If you’re one of the approximately 50 million Americans in Goodyear and throughout the United States who experiences a ringing noise in your ears, congratulations – you are part of a not-so-exclusive club: you are experiencing tinnitus. The bad news? You won’t get a trophy or membership plaque, and there is no cure for the noise in your ears. On the plus side, you don’t have to pay a dime to get in, and there are steps you can take to manage your tinnitus and lead a productive, quality life.
Causes of Tinnitus
To understand tinnitus, you must first know that it isn’t an actual physical condition, but rather, a symptom of another underlying condition. The list of possible causes is extensive, and includes – but is not limited to – the following:
- Hearing loss
- Meniere’s disease
- TMJ disorder
- Head/neck trauma
- Ototoxic medications
- Benign tumors
While ringing in the ears is the most commonly reported sign of tinnitus, others describe the sound as a roaring, whooshing, hissing, rustling, whistling or other noise.
Tinnitus is categorized as being either pulsatile or nonpulsatile. People with pulsatile tinnitus report hearing the sound of their own pulse. This type of tinnitus, caused by abnormal blood flow, is quite rare. Much more common is nonpulsatile tinnitus; this is a ringing in the ears that is not accompanied by any sort of pattern or rhythm.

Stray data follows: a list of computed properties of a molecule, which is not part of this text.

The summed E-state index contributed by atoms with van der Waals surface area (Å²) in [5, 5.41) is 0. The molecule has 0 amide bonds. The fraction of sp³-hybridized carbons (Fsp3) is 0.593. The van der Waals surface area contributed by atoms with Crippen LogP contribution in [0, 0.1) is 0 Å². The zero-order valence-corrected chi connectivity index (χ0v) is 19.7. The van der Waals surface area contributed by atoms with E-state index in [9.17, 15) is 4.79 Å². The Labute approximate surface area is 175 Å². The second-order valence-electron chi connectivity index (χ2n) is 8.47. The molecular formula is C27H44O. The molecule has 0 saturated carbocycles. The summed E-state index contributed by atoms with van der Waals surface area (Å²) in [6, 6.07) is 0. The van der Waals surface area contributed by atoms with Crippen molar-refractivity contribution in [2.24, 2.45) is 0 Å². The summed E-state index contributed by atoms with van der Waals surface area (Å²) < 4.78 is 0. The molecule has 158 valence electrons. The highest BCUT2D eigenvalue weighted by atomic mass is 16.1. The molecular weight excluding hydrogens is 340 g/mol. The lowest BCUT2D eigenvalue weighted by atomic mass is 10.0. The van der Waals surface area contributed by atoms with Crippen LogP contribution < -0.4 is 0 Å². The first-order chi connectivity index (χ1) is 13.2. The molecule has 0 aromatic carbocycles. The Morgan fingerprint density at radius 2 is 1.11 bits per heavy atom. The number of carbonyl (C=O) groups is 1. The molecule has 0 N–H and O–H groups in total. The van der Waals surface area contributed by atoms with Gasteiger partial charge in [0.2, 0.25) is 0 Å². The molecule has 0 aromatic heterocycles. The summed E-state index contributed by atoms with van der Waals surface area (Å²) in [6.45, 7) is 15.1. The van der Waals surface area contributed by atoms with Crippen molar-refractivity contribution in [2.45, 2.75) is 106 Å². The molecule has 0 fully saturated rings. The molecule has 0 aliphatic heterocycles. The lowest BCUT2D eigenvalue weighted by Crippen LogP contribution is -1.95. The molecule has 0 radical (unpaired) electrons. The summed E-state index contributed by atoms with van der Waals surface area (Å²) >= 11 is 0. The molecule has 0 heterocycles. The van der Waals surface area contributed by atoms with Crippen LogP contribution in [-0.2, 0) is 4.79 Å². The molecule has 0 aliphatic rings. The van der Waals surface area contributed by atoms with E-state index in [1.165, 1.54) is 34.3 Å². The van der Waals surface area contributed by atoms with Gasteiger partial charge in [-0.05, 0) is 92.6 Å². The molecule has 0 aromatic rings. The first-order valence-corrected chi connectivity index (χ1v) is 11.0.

Additionally, tinnitus is classified as either objective (meaning another person, usually a doctor, can hear the ringing) or subjective (only the patient hears the noise). The vast majority of cases of tinnitus are subjective and nonpulsatile.
Despite the lack of a cure, steps can be taken to treat your tinnitus and make it less distracting. The exact approach depends on the underlying condition responsible for your tinnitus; the solution might be as simple as removing excess earwax or switching to a different medication. Often, the cause of tinnitus cannot be determined, so a more wide-ranging approach may be needed.
Masking techniques such as white noise or suppression therapy are frequently utilized. By employing white noise – random sound signals of equal intensity across various frequencies – you can relax and drown out other sounds, such as the ringing in your ears caused by tinnitus. Specialty stores such as Brookstone sell white noise machines, but you can achieve the same effect by turning on a fan, air conditioner, or humidifier. And you’ll save quite a bit of money doing so.
Tinnitus retraining devices, which rely on patterned tones, are a newer technique that has proven beneficial to many patients. Other options include turning up your hearing aids if you wear them, trying nutritional supplements or anti-anxiety medications and establishing routine bedtime habits.
Contact your Goodyear audiologist for tips on managing your tinnitus and improving your quality of life.